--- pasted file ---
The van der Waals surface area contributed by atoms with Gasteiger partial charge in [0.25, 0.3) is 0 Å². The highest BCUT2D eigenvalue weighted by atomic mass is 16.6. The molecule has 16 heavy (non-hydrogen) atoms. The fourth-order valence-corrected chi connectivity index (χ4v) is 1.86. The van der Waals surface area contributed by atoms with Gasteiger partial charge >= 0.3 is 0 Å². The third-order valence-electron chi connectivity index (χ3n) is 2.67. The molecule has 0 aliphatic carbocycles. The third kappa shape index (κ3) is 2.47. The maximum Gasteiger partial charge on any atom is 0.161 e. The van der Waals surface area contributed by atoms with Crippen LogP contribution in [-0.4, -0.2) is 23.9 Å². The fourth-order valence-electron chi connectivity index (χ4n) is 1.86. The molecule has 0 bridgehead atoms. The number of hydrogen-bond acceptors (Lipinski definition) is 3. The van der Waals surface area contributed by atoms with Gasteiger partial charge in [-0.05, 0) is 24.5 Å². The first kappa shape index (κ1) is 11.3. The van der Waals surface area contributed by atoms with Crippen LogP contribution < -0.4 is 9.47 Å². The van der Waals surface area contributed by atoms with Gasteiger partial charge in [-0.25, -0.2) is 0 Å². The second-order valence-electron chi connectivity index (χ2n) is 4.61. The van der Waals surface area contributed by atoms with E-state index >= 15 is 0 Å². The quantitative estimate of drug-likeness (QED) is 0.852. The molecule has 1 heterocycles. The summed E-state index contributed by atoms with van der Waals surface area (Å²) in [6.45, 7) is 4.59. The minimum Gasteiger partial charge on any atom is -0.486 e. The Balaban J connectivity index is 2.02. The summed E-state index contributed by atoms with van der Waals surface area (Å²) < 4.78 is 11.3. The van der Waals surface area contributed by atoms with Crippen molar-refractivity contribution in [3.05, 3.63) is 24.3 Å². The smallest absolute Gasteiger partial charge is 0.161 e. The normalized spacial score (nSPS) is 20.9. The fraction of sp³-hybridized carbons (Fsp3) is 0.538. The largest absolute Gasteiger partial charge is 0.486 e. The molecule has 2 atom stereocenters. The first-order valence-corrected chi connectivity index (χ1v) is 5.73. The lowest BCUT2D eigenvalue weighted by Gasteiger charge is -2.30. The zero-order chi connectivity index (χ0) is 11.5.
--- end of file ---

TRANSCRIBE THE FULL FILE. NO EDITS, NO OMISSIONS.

The van der Waals surface area contributed by atoms with Gasteiger partial charge in [0.25, 0.3) is 0 Å². The highest BCUT2D eigenvalue weighted by atomic mass is 16.6. The molecule has 16 heavy (non-hydrogen) atoms. The fourth-order valence-corrected chi connectivity index (χ4v) is 1.86. The van der Waals surface area contributed by atoms with Gasteiger partial charge >= 0.3 is 0 Å². The third-order valence-electron chi connectivity index (χ3n) is 2.67. The molecule has 0 aliphatic carbocycles. The third kappa shape index (κ3) is 2.47. The maximum Gasteiger partial charge on any atom is 0.161 e. The van der Waals surface area contributed by atoms with Crippen LogP contribution in [-0.4, -0.2) is 23.9 Å². The fourth-order valence-electron chi connectivity index (χ4n) is 1.86. The molecule has 0 bridgehead atoms. The number of hydrogen-bond acceptors (Lipinski definition) is 3. The van der Waals surface area contributed by atoms with Gasteiger partial charge in [-0.05, 0) is 24.5 Å². The first kappa shape index (κ1) is 11.3. The van der Waals surface area contributed by atoms with Crippen LogP contribution < -0.4 is 9.47 Å². The van der Waals surface area contributed by atoms with Gasteiger partial charge in [-0.25, -0.2) is 0 Å². The second-order valence-electron chi connectivity index (χ2n) is 4.61. The van der Waals surface area contributed by atoms with E-state index >= 15 is 0 Å². The quantitative estimate of drug-likeness (QED) is 0.852. The molecule has 1 heterocycles. The summed E-state index contributed by atoms with van der Waals surface area (Å²) in [6.45, 7) is 4.59. The minimum Gasteiger partial charge on any atom is -0.486 e. The Balaban J connectivity index is 2.02. The summed E-state index contributed by atoms with van der Waals surface area (Å²) < 4.78 is 11.3. The van der Waals surface area contributed by atoms with Crippen molar-refractivity contribution in [3.05, 3.63) is 24.3 Å². The smallest absolute Gasteiger partial charge is 0.161 e. The normalized spacial score (nSPS) is 20.9. The fraction of sp³-hybridized carbons (Fsp3) is 0.538. The largest absolute Gasteiger partial charge is 0.486 e. The molecule has 2 atom stereocenters. The first-order valence-corrected chi connectivity index (χ1v) is 5.73. The lowest BCUT2D eigenvalue weighted by Gasteiger charge is -2.30. The zero-order chi connectivity index (χ0) is 11.5.